Rehabilitation Handover June19 FINAL

Post ICU syndrome- GP leaflet SECCN logo

Useful links

Link to Frimley Park Hospital on line training for patient diaries:   http://www.frimleypark.nhs.uk/e-learning/PatientDiaryTraining/launch.html

ICU Steps – Intensive Care Patient Support Charity: http://www.icusteps.org






South East Critical Care - Our Work

SECCN About Us

The South East (formerly South East Coast) Critical Care Network was established in April 2013 as a result of the merger between the critical care networks of Kent & Medway; Surrey and Sussex.

The role of the network is to enable Critical Care Services to work together to promote the highest quality of care for people in the South East of England. Critical Care is a vital hospital service for people with life threatening injuries and illnesses. Critical Care encompasses intensive care and high dependency care units and is where the sickest patients in hospitals are treated. Critical Care staff also provide support to ward areas to ensure the early recognition and response to acutely ill patients wherever they are in the hospital.

The SECCN promotes clinical engagement and collaboration across the South East region to ensure the delivery of safe and effective services for critically ill patients throughout the patient pathway. It provides guidance on service standards to ensure equity of the care patients and their families and loved ones receive. Critical care pathways are audited and best practice identified to serve as a benchmark for service improvement.

The SECCN provides a link between commissioners and providers of critical care to promote integration and coordination of services. The SECCN assists commissioners and providers to coordinate resources to secure the best outcomes for patients. Critical Care activity is monitored across the region to assist capacity planning and to forecast demand, to ensure that supply and demand of Critical Care services are matched even at times of peak activity.

Members of the SECCN work collaboratively to share learning, experience, knowledge and skills; to enable staff to have the skills and confidence to develop Critical Care services in line with initiatives and progress in medical practice and to meet the expectations of commissioners and the public.

Our network hospitals:

Hospital Lead Clinician Lead Nurse
Darent Valley Hospital Dr Mike Protopapas Maria Crowley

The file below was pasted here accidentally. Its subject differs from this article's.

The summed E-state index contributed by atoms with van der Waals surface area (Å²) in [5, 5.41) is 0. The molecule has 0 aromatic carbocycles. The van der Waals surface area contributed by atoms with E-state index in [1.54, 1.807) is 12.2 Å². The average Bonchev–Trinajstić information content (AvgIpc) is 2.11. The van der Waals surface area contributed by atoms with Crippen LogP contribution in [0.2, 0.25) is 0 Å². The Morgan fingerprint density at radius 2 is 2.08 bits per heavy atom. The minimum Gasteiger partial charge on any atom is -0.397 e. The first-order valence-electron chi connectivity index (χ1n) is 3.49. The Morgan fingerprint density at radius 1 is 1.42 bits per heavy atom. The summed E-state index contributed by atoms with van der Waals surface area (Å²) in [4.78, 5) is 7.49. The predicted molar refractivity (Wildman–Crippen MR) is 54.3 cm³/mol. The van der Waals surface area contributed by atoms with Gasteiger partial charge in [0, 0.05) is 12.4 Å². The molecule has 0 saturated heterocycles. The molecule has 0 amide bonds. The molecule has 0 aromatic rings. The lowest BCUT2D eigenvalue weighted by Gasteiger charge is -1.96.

Kent & Canterbury Hospital Dr Martin Mayall Julie Cristall
Maidstone General Hospital Dr Dan Moult Angali Clifton-Fearnside
Medway Maritime Hospital Dr Paul Hayden Jane Westhead
Queen Elizabeth the
Queen Mother Hospital
Dr Craig Guest Deirdre McFarlane
Tunbridge Wells Hospital
at Pembury
Dr Dan Moult Jane Sansom
William Harvey Hospital Dr Mark Snazelle Jane Kirk-Smith
East Surrey Hospital Dr Claire Mearns Caroline Allison/
Chris Beevers
Frimley Park Hospital Dr Mark Blackmore Mary Virtue
Royal Surrey Hospital  Dr Amish Patel Jackie Yeruva
St Peter’s Hospital Dr Tony Parsons Christine Redmond
Eastbourne General Hospital Dr James Evans Sylvia Harris
Princess Royal Hospital Dr Owen Boyd/
Dr John Kilic
Clare Hebditch
Queen Victoria Hospital Dr Matt Lees Claire Tait
Royal Sussex Hospital Dr Owen Boyd/
Dr John Kilic
Clare McGregor
St Richards’s Hospital Dr Justin Dickens Daisy Rosser
The Conquest Hospital Dr James Evans Caroline Ellis
Worthing Hospital Dr James Nicholson Adam Rogers














South East Critical Care - Our Work

SECCN Transfer of the critically ill

Patients who are critically ill in hospital may, during the course of their care, require transfer to another hospital or to another department within the same hospital.
Indications for transfer include specialist investigation or treatment; lack of availability of a staffed critical care bed, repatriation to a local hospital from a specialist center and transfer back to a local critical care unit from a more distant hospital.
Transferring a critically ill patient evokes risks but having a clear pathway of referral, risk assessment and clinical protocol the risk is minimised.

Transfer and Handover Forms

The SECCN transfer form and checklist for inter hospital ensure appropriate risk assessment prior to and preparation for transfer.

For ordering details: SECCN transfer charts ordering details

To view: Transfer form 1.0 FINAL2

To view: Checklist 1.0 FINAL2